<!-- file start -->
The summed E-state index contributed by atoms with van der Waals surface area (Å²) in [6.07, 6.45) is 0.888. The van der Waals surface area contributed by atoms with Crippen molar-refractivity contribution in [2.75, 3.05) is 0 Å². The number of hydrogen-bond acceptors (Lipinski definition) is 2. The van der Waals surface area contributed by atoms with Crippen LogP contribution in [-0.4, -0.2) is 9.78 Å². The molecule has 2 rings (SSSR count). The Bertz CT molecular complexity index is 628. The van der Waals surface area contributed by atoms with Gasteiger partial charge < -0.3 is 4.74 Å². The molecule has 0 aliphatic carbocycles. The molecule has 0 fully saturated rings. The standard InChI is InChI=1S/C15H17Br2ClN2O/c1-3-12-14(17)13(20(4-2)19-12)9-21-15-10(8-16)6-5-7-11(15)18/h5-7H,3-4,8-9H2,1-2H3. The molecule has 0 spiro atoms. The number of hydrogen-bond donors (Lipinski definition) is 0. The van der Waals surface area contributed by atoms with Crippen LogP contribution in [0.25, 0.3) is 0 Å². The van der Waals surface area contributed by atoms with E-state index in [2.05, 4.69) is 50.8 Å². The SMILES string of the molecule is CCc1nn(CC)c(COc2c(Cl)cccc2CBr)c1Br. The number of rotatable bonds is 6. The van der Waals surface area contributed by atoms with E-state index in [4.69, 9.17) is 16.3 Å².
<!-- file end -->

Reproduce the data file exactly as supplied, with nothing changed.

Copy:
The summed E-state index contributed by atoms with van der Waals surface area (Å²) in [6.07, 6.45) is 0.888. The van der Waals surface area contributed by atoms with Crippen molar-refractivity contribution in [2.75, 3.05) is 0 Å². The number of hydrogen-bond acceptors (Lipinski definition) is 2. The van der Waals surface area contributed by atoms with Crippen LogP contribution in [-0.4, -0.2) is 9.78 Å². The molecule has 2 rings (SSSR count). The Bertz CT molecular complexity index is 628. The van der Waals surface area contributed by atoms with Gasteiger partial charge < -0.3 is 4.74 Å². The molecule has 0 aliphatic carbocycles. The molecule has 0 fully saturated rings. The standard InChI is InChI=1S/C15H17Br2ClN2O/c1-3-12-14(17)13(20(4-2)19-12)9-21-15-10(8-16)6-5-7-11(15)18/h5-7H,3-4,8-9H2,1-2H3. The molecule has 0 spiro atoms. The number of hydrogen-bond donors (Lipinski definition) is 0. The van der Waals surface area contributed by atoms with Crippen LogP contribution in [0.25, 0.3) is 0 Å². The van der Waals surface area contributed by atoms with E-state index in [2.05, 4.69) is 50.8 Å². The SMILES string of the molecule is CCc1nn(CC)c(COc2c(Cl)cccc2CBr)c1Br. The number of rotatable bonds is 6. The van der Waals surface area contributed by atoms with E-state index in [4.69, 9.17) is 16.3 Å².